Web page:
During any low frequency, high acuity event, surgical teams must work together in high stress situations to find optimal approaches and solutions to maximize patient outcomes. It was speculated that a decision support tool (i.e., a checklist) might significantly improve outcomes by reminding the surgical team of critical actions that must be taken during an operative emergency
The STRATUS team assisted in the development of a series of checklists for 12 of the most common operative emergencies and tested them using a variety of teams in a simulated operating room. This study could not have been conducted scientifically in the real clinical setting because there was no way to predict nor standardize the occurrence of an emergency. STRATUS created high-fidelity simulations and then randomly assigned subjects to manage the emergencies with or without the checklists. Assessment of performance was carried out for both arms of the study.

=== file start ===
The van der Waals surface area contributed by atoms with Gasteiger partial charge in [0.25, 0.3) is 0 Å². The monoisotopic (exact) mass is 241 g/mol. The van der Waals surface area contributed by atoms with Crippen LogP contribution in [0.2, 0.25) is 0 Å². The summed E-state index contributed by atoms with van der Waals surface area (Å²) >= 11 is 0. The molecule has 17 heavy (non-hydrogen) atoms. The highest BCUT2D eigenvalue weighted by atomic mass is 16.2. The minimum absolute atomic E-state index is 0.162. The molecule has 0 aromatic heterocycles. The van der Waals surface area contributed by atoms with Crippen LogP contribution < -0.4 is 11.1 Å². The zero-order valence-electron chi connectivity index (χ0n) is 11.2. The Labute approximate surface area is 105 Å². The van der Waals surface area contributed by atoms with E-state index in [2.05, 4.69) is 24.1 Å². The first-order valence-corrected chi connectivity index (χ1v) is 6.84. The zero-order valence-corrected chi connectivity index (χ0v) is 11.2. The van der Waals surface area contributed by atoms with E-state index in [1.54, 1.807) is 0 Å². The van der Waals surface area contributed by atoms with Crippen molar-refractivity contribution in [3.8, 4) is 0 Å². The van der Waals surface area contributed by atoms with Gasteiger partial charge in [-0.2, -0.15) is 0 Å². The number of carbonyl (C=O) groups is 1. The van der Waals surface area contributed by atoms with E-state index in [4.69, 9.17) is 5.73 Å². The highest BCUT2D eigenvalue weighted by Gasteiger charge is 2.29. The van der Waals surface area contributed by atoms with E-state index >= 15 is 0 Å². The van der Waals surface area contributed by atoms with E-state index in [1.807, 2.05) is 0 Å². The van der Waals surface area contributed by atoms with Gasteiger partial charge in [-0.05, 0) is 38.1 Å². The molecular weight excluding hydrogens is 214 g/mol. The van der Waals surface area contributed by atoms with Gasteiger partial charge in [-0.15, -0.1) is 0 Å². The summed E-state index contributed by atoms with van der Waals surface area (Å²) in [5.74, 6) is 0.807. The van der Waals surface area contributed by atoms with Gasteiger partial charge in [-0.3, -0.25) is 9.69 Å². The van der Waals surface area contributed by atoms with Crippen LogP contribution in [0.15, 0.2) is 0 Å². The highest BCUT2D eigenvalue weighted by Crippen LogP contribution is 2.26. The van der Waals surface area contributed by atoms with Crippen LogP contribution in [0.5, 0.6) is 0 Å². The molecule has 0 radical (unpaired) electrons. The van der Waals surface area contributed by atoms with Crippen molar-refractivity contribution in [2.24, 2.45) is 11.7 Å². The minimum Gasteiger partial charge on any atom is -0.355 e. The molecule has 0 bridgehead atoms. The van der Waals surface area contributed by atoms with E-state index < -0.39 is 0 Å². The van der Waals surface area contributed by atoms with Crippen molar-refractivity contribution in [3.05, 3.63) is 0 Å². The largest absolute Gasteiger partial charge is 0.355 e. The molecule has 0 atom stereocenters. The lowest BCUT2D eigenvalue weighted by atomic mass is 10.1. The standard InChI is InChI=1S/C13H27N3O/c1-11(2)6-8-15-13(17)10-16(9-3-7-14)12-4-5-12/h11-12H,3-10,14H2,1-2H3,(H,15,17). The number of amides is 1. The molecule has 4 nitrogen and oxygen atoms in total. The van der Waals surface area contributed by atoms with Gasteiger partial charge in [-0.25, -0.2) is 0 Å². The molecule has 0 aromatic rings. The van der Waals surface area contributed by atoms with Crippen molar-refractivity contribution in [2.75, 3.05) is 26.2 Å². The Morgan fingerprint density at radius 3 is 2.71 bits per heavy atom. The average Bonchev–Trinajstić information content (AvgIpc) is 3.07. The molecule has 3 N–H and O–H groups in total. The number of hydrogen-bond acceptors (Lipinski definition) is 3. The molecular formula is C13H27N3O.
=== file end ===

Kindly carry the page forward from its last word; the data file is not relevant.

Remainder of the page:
The results of this study were published in the in the January 17, 2013, issue of the New England Journal of Medicine. The research found that the group that used the checklist missed 75% fewer recommended critical actions for the cases under examination. This was the first study to be published in the New England Journal of Medicine in which simulation was accepted as a clinical surrogate for research.